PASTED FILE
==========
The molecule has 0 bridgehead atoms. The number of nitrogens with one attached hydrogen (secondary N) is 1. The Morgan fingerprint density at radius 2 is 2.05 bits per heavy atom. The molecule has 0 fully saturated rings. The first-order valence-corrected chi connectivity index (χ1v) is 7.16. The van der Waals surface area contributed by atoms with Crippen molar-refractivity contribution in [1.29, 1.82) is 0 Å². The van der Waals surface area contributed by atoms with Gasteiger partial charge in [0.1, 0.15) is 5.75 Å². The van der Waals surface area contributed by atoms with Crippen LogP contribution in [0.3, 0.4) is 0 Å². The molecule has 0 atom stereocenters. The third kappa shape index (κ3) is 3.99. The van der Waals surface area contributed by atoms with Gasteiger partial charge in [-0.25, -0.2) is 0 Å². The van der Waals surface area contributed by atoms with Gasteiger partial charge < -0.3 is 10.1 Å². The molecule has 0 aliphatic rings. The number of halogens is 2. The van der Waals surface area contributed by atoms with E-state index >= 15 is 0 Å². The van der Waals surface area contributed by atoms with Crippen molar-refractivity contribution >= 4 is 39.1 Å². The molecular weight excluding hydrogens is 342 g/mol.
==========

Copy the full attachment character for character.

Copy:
The molecule has 0 bridgehead atoms. The number of nitrogens with one attached hydrogen (secondary N) is 1. The Morgan fingerprint density at radius 2 is 2.05 bits per heavy atom. The molecule has 0 fully saturated rings. The first-order valence-corrected chi connectivity index (χ1v) is 7.16. The van der Waals surface area contributed by atoms with Crippen molar-refractivity contribution in [1.29, 1.82) is 0 Å². The van der Waals surface area contributed by atoms with Gasteiger partial charge in [0.1, 0.15) is 5.75 Å². The van der Waals surface area contributed by atoms with Crippen LogP contribution in [0.3, 0.4) is 0 Å². The molecule has 0 atom stereocenters. The third kappa shape index (κ3) is 3.99. The van der Waals surface area contributed by atoms with Gasteiger partial charge in [-0.25, -0.2) is 0 Å². The van der Waals surface area contributed by atoms with Gasteiger partial charge < -0.3 is 10.1 Å². The molecule has 0 aliphatic rings. The number of halogens is 2. The van der Waals surface area contributed by atoms with E-state index >= 15 is 0 Å². The van der Waals surface area contributed by atoms with Crippen molar-refractivity contribution >= 4 is 39.1 Å². The molecular weight excluding hydrogens is 342 g/mol.